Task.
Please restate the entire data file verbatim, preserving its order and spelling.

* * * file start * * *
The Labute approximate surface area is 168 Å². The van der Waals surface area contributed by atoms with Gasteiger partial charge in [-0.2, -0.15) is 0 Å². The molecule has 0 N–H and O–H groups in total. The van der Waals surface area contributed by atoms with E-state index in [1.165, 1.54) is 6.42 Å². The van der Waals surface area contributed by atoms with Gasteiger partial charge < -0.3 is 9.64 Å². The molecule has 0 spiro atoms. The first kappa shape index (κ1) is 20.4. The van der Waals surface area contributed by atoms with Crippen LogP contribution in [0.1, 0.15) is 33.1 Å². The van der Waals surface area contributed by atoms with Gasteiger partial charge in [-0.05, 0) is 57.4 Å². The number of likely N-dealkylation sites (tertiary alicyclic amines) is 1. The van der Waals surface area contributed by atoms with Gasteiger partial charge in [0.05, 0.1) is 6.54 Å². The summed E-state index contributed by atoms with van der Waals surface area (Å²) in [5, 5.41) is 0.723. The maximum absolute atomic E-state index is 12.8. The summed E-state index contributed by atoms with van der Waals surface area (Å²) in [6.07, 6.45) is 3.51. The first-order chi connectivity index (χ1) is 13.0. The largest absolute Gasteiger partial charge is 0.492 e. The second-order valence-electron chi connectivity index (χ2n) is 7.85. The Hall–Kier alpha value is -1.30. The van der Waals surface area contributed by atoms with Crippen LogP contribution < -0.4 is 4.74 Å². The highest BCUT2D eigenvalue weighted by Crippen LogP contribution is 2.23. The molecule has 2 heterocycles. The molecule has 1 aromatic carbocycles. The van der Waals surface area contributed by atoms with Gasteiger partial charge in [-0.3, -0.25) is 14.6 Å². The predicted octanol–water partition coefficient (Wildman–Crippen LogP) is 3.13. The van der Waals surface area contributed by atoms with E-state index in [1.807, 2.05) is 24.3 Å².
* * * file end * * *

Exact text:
The Labute approximate surface area is 168 Å². The van der Waals surface area contributed by atoms with Gasteiger partial charge in [-0.2, -0.15) is 0 Å². The molecule has 0 N–H and O–H groups in total. The van der Waals surface area contributed by atoms with E-state index in [1.165, 1.54) is 6.42 Å². The van der Waals surface area contributed by atoms with Gasteiger partial charge < -0.3 is 9.64 Å². The molecule has 0 spiro atoms. The first kappa shape index (κ1) is 20.4. The van der Waals surface area contributed by atoms with Crippen LogP contribution in [0.1, 0.15) is 33.1 Å². The van der Waals surface area contributed by atoms with Gasteiger partial charge in [-0.05, 0) is 57.4 Å². The number of likely N-dealkylation sites (tertiary alicyclic amines) is 1. The van der Waals surface area contributed by atoms with Gasteiger partial charge in [0.05, 0.1) is 6.54 Å². The summed E-state index contributed by atoms with van der Waals surface area (Å²) in [5, 5.41) is 0.723. The maximum absolute atomic E-state index is 12.8. The summed E-state index contributed by atoms with van der Waals surface area (Å²) in [6.07, 6.45) is 3.51. The first-order chi connectivity index (χ1) is 13.0. The largest absolute Gasteiger partial charge is 0.492 e. The second-order valence-electron chi connectivity index (χ2n) is 7.85. The Hall–Kier alpha value is -1.30. The van der Waals surface area contributed by atoms with Crippen LogP contribution < -0.4 is 4.74 Å². The highest BCUT2D eigenvalue weighted by Crippen LogP contribution is 2.23. The molecule has 2 heterocycles. The molecule has 1 aromatic carbocycles. The van der Waals surface area contributed by atoms with Gasteiger partial charge in [-0.3, -0.25) is 14.6 Å². The predicted octanol–water partition coefficient (Wildman–Crippen LogP) is 3.13. The van der Waals surface area contributed by atoms with E-state index in [1.807, 2.05) is 24.3 Å².